Because if I disagree with you, I’m “hateful” – but if you disagree with me, then I’m “hateful”. Isn’t that how it goes?
I’m having a tough time with this idea that a belief that has existed for thousands of years is now a crime simply because one group of people says it is. That’s not exactly a new way to “win” a debate over rights, but I thought we’d replaced rule by “whim of the elite” with the consent of the governed?
There’s just something crazy backwards about one group claiming it’s “oppression” for parents to teach their kids that children are born to mothers and fathers.
The gay rights argument is saying, in essence, that because they hold their own beliefs to be sacred, then anyone else with beliefs that contradicts theirs has to be put down – and so what if the other people hold their own beliefs to be equally sacred?
It’s a funny form of quote-unquote “equality” that privileges one set of beliefs over other beliefs. (As I’ve argued before – here and here – I disagree strongly with the idea that civil rights can or should be resolved by use of coercive force. Real civil rights both can and must be resolved through persuasion.)
And if the criticism of this book had stopped short of “playing the hate crime card”, I probably would have left it alone – or at least would be making a very different argument. But classifying a core Christian belief as a hate crime is serious stuff.
I don’t think it is coincidental that, although I have asked many, many times, not a single person has ever volunteered a reason why being gay needs to include the right to force your kid to live without a mother or without a father. Just what is gained? What horrible thing would happen if gays were expected to teach their children to call their biologically unrelated partner “stepmother” (like everyone else in the world has to do) instead of misrepresenting that person as a “second mother”? What’s so awful about letting the kid meet his dad? A child does in fact have reason to want to know his dad; he has reason to value that experience, that relationship. So why is it so important that he not be allowed to do so?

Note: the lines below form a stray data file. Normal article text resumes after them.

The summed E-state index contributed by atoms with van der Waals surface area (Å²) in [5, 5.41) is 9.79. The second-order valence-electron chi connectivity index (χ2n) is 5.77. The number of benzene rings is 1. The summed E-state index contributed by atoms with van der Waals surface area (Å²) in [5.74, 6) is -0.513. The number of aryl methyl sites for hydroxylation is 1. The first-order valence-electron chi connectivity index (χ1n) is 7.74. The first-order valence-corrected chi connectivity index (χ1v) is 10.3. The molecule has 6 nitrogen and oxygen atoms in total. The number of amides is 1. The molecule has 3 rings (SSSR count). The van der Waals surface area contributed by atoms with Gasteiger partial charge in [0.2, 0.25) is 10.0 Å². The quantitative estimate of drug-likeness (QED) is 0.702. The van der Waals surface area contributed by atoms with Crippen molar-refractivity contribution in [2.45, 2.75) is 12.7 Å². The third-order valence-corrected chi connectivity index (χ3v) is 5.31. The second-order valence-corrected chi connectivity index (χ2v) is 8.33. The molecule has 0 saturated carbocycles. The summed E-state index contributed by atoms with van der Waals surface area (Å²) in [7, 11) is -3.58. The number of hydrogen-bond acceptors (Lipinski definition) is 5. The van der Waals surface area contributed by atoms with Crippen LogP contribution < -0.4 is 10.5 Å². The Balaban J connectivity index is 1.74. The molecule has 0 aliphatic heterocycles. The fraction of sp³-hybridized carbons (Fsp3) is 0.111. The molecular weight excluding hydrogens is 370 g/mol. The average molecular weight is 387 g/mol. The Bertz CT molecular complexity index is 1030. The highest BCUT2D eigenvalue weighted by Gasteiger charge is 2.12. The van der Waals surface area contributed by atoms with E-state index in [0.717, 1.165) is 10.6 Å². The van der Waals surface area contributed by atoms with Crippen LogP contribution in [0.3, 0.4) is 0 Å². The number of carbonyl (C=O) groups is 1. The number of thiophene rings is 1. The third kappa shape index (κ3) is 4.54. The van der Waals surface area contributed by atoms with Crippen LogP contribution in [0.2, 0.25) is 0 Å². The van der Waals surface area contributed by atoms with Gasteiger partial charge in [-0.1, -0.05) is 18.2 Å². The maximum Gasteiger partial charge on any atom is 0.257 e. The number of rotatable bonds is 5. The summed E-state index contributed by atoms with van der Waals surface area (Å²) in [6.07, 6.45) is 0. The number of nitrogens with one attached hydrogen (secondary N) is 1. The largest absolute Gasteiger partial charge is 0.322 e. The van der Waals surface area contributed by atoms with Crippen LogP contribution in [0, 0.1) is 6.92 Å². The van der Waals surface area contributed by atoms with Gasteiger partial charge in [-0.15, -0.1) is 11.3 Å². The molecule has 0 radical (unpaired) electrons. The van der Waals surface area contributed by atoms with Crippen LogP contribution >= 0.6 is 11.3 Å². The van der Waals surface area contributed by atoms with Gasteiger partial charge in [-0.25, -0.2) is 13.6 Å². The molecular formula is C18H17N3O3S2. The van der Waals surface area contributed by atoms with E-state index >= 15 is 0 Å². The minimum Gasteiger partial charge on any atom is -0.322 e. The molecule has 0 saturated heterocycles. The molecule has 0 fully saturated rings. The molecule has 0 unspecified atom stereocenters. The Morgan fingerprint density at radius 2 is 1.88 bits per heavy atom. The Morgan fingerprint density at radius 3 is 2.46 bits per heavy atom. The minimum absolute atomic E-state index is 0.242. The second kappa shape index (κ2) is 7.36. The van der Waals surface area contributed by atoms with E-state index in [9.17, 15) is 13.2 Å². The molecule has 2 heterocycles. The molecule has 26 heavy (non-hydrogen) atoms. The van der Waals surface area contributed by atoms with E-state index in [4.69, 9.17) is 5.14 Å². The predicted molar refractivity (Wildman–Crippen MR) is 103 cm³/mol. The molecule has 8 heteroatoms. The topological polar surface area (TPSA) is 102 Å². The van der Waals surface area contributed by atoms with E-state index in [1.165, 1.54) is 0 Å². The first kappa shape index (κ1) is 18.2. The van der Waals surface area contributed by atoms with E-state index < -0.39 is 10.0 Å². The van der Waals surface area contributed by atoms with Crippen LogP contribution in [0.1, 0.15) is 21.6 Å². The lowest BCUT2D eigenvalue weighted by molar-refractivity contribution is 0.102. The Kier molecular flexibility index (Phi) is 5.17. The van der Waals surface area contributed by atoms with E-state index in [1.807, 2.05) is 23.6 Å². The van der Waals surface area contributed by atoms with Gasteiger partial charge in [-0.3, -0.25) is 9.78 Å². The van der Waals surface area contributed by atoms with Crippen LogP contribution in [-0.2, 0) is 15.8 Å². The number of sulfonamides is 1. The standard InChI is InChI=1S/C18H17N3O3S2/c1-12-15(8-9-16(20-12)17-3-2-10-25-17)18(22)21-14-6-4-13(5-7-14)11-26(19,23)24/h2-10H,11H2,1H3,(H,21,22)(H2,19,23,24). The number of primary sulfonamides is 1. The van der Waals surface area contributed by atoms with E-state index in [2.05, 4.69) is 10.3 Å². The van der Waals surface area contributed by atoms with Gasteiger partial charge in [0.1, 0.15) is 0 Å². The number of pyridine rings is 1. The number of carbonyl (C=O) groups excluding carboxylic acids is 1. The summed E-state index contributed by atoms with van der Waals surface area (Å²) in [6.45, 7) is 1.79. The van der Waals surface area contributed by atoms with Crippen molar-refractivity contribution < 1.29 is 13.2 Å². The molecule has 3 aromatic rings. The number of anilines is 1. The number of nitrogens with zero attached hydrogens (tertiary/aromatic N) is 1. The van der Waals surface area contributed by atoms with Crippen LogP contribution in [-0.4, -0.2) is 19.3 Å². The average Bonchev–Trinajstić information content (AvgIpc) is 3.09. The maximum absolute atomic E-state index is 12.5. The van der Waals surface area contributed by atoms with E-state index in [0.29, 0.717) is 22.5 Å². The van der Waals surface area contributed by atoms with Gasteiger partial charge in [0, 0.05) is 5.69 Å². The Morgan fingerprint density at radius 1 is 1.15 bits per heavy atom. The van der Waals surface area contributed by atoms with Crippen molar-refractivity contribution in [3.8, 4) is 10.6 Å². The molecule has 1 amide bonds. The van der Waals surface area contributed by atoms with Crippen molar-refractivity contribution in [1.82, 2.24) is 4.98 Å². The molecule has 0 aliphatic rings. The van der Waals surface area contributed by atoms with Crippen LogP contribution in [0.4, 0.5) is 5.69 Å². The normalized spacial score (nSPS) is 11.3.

Because shut up, that’s why.
I say it’s not coincidental because I believe there is a direct correlation here. When people arguing a case have a strong argument, they don’t use bully tactics. For instance, gay rights activists know they’re on firm ground when they argue that “nobody should be forced to live a lie”. They’ve got a compelling argument. The destruction wrought when gays are shamed into lying is well documented, and so they can make their argument based on logic, reason, facts, evidence, anecdote, and persuasion. And it’s hard to refute (I have yet to hear a persuasive rebuttal).
But when it comes to why any child needs to be required to accept “having two mommies”, suddenly all those arguments about how “marriage is not procreative” vanish, in favor of a host of excuses, justifications, sob stories, sleight of hand, denials – anything to minimize what they are doing to their kids.
I believe it’s precisely because they know they’re demanding something unethical that makes them incapable of withstanding criticism. But that’s a real problem, given that approximately half the nation (give or take) disagrees with at least some of what they’re
We gotta coexist. That has got to cut both ways. It’s simply not reasonable to demand that Christians will adopt humanist beliefs – beliefs that they find offensive and believe to be morally wrong, even evil – just because humanists are sure they are right. (Hey, guess what! Christians think they’re right, too!)